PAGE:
Injectable Flu Vaccine

Description

Injectable flu vaccine must be administered once every fall. Those aged 6 months and older can receive the injectable vaccine unless contraindicated. Children aged 2 to 17 may receive the injectable flu vaccine or intranasal flu vaccine.

The injectable vaccine is recommended for people who have a higher risk of suffering complications from the flu and those around them who can transmit the virus to them. The injectable vaccine is offered free of charge to this group of people through the Flu Vaccination Program. To learn more, see the List of People Eligible to Receive the Injectable Vaccine for Free.

The injectable flu vaccine is also recommended for anyone who wishes to reduce the risk of catching the flu. The flu vaccine does not protect against the common cold and respiratory infections caused by other viruses.

The quadrivalent injectable vaccine, which contains 4 different strains of the flu virus, is recommended for babies aged 6 to 23 months, as well as children aged 2 to 17.

For a child younger than 9 years, 2 doses of the vaccine, given 1 month apart, are required when it is a first vaccination against the flu.

For the 2017-18 season, the vaccine offered through the Québec Flu Vaccination Program contains the following strains:

  • A/Michigan/45/2015 (H1N1)
  • A/Hong Kong/4801/2014 (H3N2)
  • B/Brisbane/60/2008
  • B/Phuket/3073/2013 (in the quadrivalent injectable vaccine only)

Symptoms

Some symptoms may be caused by the vaccine, such as redness at the injection site. Other problems may occur by chance and are not related to the vaccine, such as cold, gastro or headache.

The injectable flu vaccine is safe. Most reactions are harmless and do not last long.

Nature and Frequency of Possible Reactions to Vaccine

Frequency Possible Reactions to Vaccine

In most cases
(more than 50% of people)

  • Pain at injection site

Very often
(less than 50% of people)

  • Redness and swelling at injection site
  • Muscle pain, joint pain, headache, fatigue
  • Loss of appetite, drowsiness (difficulty staying awake), irritability

Often
(less than 10% of people)

  • Bruising or itching at
    injection site
  • Fever, chills and discomfort, particularly in people receiving the flu vaccine for the first time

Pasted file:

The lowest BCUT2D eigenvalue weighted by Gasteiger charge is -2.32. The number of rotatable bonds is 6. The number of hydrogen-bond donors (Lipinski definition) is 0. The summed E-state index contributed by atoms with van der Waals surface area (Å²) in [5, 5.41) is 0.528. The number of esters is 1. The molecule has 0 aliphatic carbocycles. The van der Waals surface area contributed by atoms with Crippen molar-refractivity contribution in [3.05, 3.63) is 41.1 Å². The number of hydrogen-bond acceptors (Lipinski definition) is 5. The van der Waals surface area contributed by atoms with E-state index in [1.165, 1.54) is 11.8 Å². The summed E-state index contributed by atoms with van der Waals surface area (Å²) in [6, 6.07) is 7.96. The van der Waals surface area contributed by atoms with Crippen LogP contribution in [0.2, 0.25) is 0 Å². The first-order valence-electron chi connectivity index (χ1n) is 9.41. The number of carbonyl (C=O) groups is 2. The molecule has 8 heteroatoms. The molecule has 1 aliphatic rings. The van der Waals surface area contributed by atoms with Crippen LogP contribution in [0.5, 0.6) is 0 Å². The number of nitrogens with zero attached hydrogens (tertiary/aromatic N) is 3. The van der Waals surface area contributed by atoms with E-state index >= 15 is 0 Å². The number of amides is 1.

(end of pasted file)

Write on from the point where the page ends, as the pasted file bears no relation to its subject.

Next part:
• Nausea, vomiting, diarrhea, stomach ache
  • Oculo-respiratory syndrome, or ORS (red eyes, sore throat, coughing, difficulty breathing)

Sometimes
(less than 1% of people)

  • Swelling of the face (this reaction is also part of ORS)
  • Redness of the skin
  • Dizziness
  • Swollen glands

Rarely
(less than 1 person in 1,000)

  • Seizures (the body stiffens, and muscles contract in a jerky and involuntary manner)
  • Numbness, neuralgia (pain along the course of a nerve)

Extremely rare reactions

Extremely rare reactions may occur after a flu vaccine.

The Guillain-Barré syndrome (GBS) is one such reaction. This syndrome causes progressive paralysis, meaning that one or more parts of the body go numb until you are no longer able to move. This paralysis eventually disappears, but it can sometimes leave permanent effects. The cause of GBS is unknown. In most cases, GBS occurs following infection of the intestines or lungs. It mostly affects young adults and people aged 60 years and older.

The risk of having Guillain-Barré syndrome after receiving a flu vaccine, if such risk exists, is extremely low. In fact, there is less of a chance of developing GBS after flu vaccination than after contracting an infection such as the flu.

Serious allergic reactions are also extremely rare.

What to Do after Vaccination

Tips to follow immediately following vaccination

Wait 15 minutes before leaving premises where vaccine is received. If an allergic reaction occurs, the symptoms will appear a few minutes after the vaccination.

If you feel side effects, immediately inform the person giving the vaccine. That person will be able to treat you immediately.

Tips to follow at home

If you experience redness, pain or swelling at the injection site, apply a cold, damp compress on it.

Use medication for fever or discomfort if needed.

When to seek medical help

See a doctor if one of the following applies to you:

  • You experience serious and unusual symptoms
  • Your symptoms get worse instead of improving
  • Your symptoms last over 48 hours

Last update: July 27, 2017 1:48 PM

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